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This interview is taken from PN Review 92, Volume 19 Number 6, July - August 1993.

in Conversation with Colin MacCabe Nicolas Tredell


Nicolas Tredell: Could I begin by asking about your formation through home and school, prior to going to university?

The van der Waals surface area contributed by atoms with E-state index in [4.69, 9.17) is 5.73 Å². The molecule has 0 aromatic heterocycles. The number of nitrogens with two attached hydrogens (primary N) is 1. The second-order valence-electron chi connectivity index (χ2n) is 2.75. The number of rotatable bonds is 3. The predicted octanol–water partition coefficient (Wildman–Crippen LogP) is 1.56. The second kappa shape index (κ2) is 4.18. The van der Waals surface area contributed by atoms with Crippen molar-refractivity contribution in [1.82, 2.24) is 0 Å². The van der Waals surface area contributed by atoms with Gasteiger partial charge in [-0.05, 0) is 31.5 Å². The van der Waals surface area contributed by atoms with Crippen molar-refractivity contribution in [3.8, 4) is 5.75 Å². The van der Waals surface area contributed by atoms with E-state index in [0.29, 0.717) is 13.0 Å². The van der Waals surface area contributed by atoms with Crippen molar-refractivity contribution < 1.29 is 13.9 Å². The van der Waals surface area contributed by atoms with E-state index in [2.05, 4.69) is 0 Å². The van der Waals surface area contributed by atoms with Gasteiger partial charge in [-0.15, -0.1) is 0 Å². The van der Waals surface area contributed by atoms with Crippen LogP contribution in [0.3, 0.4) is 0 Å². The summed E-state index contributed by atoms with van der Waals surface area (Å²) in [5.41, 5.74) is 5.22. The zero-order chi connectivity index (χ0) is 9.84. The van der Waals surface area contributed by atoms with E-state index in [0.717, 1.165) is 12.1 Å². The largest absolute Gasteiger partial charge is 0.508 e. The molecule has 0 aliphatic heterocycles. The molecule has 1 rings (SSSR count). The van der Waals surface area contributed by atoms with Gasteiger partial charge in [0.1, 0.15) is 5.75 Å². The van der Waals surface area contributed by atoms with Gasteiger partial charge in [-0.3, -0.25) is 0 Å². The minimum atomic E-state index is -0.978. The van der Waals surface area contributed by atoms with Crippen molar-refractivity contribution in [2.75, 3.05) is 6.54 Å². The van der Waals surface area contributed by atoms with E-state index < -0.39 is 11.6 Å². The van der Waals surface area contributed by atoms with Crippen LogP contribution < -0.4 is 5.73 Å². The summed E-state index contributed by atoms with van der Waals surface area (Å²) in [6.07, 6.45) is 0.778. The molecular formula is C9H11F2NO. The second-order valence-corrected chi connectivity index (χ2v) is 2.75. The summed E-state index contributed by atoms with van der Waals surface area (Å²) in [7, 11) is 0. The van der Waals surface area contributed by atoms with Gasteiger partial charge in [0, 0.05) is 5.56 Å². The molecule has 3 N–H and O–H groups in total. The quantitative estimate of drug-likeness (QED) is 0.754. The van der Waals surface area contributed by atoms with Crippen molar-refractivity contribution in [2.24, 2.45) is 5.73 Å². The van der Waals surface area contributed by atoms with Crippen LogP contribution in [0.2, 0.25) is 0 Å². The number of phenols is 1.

Colin MacCabe: My parents are Irish and came over to England just after the war and just before I was born. In that sense, and I think it is of some importance, I'm a first generation immigrant, though obviously Ireland's different to other immigrant communities. I went to a Catholic school in Ealing called St Benedict's, and it's a pardonable exaggeration to say there were no English people there. Because it was a Catholic school, there were a lot of Irish, Poles and Italians. It was a public school which was founded by Downside at the beginning of the 20th century, I suppose to deal with the problems of surburban Catholics, and it got an incredible lease of life in the postwar period because of the shortage of schools. This meant that something like half the places, from eleven onwards, were paid for by various local councils, and the school was effectively a super grammar school for bright Catholic boys. It was an odd mixture of a very bad school - it had many of the features of a third rate public school - and a very good one. I got fantastically good teaching there, particularly in the senior school before I left, and especially from a history master called Steve Walker who was phenomenally successful at ...

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